Editor’s Note: During this period, the Shi’ah world community is commemorating the martyrdom of the Imam Husayn, who was the third Imam of Shi’ah Islam, the second son of ‘Ali and Fatimih, the daughter of the Prophet Muhammad. An account of the martyrdom of Husayn is provided in this posting. Baha’u’llah, the Prophet-Founder of the Baha’i Faith, often refers to the many virtues and exalted station of Imam Husayn, and the title that Baha’u’llah uses is ‘the Prince of Martyrs’ (Siyyidu’sh-Shuhada’), which underscores the importance of Husayn’s dramatic death in the Shi’ah religious polity.
History of Husayn’s Martyrdom
The Baha’i writer and scholar Jonah Winters in his brilliant Dying for God: Martyrdom in the Shi‘i and Babi Religions (University of Toronto Master Thesis, 1997) has a chapter titled, “Martyrdom And Suffering In Shi’ism”. In this chapter he notes:
At one point the Muslims of the city of Kufa, in Iraq, invited Husayn to visit them, whereupon they would publicly acclaim him as the caliph and sole legitimate ruler of the Muslim world. So many thousands of Kufans wrote to Husayn that, though advised not to by wise friends, he decided to honor the request. Husayn recognized well in advance that the Kufans, ambivalent and lacking steadfastness, might prove unfaithful. Were he to decline the invitation, though, it would signal his willingness to abide by the manifestly unjust and amoral rule of Yazid and thereby precipitate a complete fall of his grandfather’s religion. Yazid, for his part, recognized that, were the Kufans to honor their pledge and proclaim support for Husayn, his own hold on power would become very tenuous. He had to stop Husayn.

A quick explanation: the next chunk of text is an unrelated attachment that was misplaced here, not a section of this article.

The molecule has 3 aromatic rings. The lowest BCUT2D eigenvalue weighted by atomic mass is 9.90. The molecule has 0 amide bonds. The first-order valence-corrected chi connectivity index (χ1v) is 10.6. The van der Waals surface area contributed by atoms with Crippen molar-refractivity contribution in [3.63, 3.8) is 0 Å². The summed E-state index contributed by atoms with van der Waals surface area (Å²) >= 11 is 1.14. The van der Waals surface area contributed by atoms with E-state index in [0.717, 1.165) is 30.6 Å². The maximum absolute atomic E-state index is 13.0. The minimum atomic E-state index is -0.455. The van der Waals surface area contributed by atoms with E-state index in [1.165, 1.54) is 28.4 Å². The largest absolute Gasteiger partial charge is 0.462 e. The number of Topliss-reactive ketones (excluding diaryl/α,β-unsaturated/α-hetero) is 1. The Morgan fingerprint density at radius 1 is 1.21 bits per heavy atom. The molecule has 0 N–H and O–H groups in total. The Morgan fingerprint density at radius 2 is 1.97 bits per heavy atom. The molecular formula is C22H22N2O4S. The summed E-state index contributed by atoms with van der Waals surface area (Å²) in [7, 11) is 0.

Yazid commissioned ‘Ibn Ziyad, an appointee of Mu‘awiya, as governor of Iraq. ‘Ibn Ziyad, upon arriving at his post, threatened all who might support Husayn with torture and death, and thereby convinced all of Husayn’s declared supporters to abandon their oaths to Husayn and turn against him. By this time, though, Husayn had already departed for Kufa with about seventy of his followers and was not aware of his supporters’ change of heart. Husayn did have the foresight to send an advance envoy to Kufa to reassess his support there, but this scout was captured and beheaded before being able to warn Husayn of the changed situation. Husayn continued on his way, not knowing that ‘Ibn Ziyad had dispatched an army of thousands to meet and stop him. By the second night of the month of Muharram in the year 61 A.H. (2 October C.E. 680), Husayn had reached an area known as the plains of Karbala, a few dozen miles from Kufa. They were camping there when the army of ‘Ibn Ziyad came upon them. The two groups stood in a standoff for a few days, the army waiting to secure Husayn’s oath of allegiance for Yazid and Husayn and his group of followers negotiating for their freedom.